The Reason Why All The Songs On The Radio Sound The Same Might Make You Blush

TL;DR: It's our fault. But that means we also have the power to demand better music.

It's not just you; much of pop music really does sound the same. A study done by the Spanish National Research Council produced these graphs showing the increasing loudness and decreasing timbre of pop music over time.


Many people (me included) assumed that music was getting "worse" because record labels and mega-corporations that compose The Man were making it so by pre-selecting in some dusty Hollywood or New York City boardrooms what hits would go on heavy rotation on the radio.

Little did I know that with the advent of music streaming services like Pandora and Spotify, another, more sinister force would ruin popular music. Who is to blame, you may ask?

But more specifically, all of us who use those services. Facebook Likes, iTunes purchases, Spotify listens, Shazaam searches, Pandora stations, and so on are studied by the industry's researchers. They use the data they amass on our behavior to predict the next hit as well as the kinds of songs that do well. In other words, if pop music all sounds the same now, it's because we actually like it that way.


But in that problem also lays a solution. If it is we who used our listening powers to shape what the industry offers, we may also have the power to take a stand. We can use our ears and our clicks to demand better music. Will you?

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But while many consumers are interested in spending their money on products that are more sustainable, few actually follow through. An article in the 2019 issue of Harvard Business Review revealed that 65% of consumers said they want to buy purpose-driven brands that advocate sustainability, but only about 26% actually do so. It's unclear where this intention gap comes from, but thankfully it's getting more convenient to shop sustainably from many of the retailers you already support.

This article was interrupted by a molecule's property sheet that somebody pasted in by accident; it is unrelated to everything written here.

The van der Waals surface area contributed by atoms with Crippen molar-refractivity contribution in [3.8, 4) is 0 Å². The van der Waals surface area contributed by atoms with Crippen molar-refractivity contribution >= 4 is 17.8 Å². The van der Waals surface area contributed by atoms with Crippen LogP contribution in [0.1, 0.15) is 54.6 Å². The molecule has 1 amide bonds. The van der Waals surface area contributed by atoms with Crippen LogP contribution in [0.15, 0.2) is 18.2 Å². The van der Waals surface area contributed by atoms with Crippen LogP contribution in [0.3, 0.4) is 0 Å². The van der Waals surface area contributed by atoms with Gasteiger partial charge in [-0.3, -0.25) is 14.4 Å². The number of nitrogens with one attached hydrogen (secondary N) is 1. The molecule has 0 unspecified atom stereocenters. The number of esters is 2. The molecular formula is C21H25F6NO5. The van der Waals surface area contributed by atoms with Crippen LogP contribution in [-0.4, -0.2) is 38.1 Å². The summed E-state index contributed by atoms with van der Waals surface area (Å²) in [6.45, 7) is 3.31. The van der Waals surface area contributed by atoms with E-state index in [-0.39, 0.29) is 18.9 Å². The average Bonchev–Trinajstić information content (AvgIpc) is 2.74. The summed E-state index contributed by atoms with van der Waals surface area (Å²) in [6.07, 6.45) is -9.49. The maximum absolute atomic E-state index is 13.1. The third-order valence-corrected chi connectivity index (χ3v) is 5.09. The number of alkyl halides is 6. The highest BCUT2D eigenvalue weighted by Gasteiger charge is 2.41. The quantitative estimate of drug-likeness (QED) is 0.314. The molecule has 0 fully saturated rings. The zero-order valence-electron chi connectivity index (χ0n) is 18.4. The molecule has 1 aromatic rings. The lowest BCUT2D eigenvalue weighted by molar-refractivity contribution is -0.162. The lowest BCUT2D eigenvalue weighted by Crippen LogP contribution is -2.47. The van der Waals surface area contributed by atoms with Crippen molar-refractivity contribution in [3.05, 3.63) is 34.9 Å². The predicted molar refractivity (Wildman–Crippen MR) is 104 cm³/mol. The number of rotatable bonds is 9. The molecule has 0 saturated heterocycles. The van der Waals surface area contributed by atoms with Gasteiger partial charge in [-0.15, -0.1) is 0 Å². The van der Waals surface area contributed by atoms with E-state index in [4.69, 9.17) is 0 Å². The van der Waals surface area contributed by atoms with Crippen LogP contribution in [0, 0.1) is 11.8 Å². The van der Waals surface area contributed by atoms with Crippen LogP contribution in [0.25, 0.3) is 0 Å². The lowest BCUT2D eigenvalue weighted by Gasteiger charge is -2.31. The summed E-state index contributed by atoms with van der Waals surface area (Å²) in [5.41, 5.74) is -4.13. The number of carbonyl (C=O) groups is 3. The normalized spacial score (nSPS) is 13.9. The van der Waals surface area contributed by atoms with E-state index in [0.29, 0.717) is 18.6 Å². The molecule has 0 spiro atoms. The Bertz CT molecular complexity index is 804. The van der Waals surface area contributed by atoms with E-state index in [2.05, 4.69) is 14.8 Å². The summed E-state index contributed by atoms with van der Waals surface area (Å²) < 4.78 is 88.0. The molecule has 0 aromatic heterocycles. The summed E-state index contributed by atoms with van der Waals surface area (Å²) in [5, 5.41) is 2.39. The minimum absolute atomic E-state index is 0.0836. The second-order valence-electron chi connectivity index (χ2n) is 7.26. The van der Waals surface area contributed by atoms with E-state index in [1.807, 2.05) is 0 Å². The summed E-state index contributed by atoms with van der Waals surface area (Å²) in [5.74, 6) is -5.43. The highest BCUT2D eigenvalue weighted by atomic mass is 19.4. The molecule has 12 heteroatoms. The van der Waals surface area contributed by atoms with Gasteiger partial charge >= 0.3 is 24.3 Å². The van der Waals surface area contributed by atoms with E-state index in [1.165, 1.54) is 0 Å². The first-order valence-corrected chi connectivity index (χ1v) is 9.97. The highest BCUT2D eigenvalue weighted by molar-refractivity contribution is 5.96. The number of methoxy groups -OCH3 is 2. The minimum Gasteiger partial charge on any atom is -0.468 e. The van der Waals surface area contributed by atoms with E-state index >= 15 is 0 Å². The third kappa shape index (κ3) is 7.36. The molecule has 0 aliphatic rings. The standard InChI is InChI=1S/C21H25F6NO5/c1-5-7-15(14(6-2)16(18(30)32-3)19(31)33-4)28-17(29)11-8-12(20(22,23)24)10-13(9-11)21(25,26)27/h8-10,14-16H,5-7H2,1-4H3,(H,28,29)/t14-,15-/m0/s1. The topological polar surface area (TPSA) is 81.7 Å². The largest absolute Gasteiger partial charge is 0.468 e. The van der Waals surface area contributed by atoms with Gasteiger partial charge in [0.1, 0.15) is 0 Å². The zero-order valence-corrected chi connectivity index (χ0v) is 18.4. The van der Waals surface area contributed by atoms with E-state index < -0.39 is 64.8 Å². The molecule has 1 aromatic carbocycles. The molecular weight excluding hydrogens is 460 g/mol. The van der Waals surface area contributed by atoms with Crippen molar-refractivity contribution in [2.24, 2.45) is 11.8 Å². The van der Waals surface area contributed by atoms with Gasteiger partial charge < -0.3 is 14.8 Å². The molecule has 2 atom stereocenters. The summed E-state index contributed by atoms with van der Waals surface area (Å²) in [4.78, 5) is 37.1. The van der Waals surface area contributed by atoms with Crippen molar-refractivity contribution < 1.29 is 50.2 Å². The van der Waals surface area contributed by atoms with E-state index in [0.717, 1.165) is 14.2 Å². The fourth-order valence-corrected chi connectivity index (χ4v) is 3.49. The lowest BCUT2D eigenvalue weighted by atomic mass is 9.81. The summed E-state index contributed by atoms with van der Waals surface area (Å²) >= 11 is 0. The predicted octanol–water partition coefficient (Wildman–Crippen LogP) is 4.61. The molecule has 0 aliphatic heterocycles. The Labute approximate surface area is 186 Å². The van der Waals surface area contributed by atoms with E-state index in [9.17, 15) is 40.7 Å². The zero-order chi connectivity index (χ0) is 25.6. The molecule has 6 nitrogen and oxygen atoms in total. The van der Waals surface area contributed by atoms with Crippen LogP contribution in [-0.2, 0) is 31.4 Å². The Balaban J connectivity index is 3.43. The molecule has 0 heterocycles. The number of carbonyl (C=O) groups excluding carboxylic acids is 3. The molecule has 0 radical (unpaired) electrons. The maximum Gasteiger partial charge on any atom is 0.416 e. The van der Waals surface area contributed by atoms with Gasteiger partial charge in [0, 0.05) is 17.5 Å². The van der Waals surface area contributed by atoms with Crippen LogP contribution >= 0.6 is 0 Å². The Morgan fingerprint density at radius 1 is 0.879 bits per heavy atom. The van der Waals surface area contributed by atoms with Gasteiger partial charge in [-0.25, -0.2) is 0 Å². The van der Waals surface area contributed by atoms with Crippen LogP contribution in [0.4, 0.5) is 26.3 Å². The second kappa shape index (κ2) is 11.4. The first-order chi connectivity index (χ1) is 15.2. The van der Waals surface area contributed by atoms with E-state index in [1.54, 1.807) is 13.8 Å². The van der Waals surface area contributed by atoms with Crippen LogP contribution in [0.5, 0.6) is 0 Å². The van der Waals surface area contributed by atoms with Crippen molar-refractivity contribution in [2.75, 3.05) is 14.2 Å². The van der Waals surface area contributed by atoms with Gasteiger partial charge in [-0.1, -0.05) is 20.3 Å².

Amazon recently introduced Climate Pledge Friendly, "a new program to help make it easy for customers to discover and shop for more sustainable products." When you're browsing Amazon, a Climate Pledge Friendly label will appear on more than 45,000 products to signify they have one or more different sustainability certifications which "help preserve the natural world, reducing the carbon footprint of shipments to customers," according to the online retailer.

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Upworthy and P&G Good Everyday wanted to help keep kindness going strong, so they partnered up to create the Lead with Love Fund. The fund awards do-gooders in communities around the country with grants to help them continue on with their unique missions. Hundreds of nominations came pouring in and five winners were selected based on three criteria: the impact of action, uniqueness, and "Upworthy-ness" of their story.

Here's a look at the five winners:

Edith Ornelas, co-creator of Mariposas Collective in Memphis, Tenn.

Edith Ornelas has a deep-rooted connection to the asylum-seeking immigrant families she brings food and supplies to families in Memphis, Tenn. She was born in Jalisco, Mexico, and immigrated to the United States when she was 7 years old with her parents and sister. Edith grew up in Chicago, then moved to Memphis in 2016, where she quickly realized how few community programs existed for immigrants. Two years later, she helped create Mariposas Collective, which initially aimed to help families who had just been released from detention centers and were seeking asylum. The collective started out small but has since grown to approximately 400 volunteers.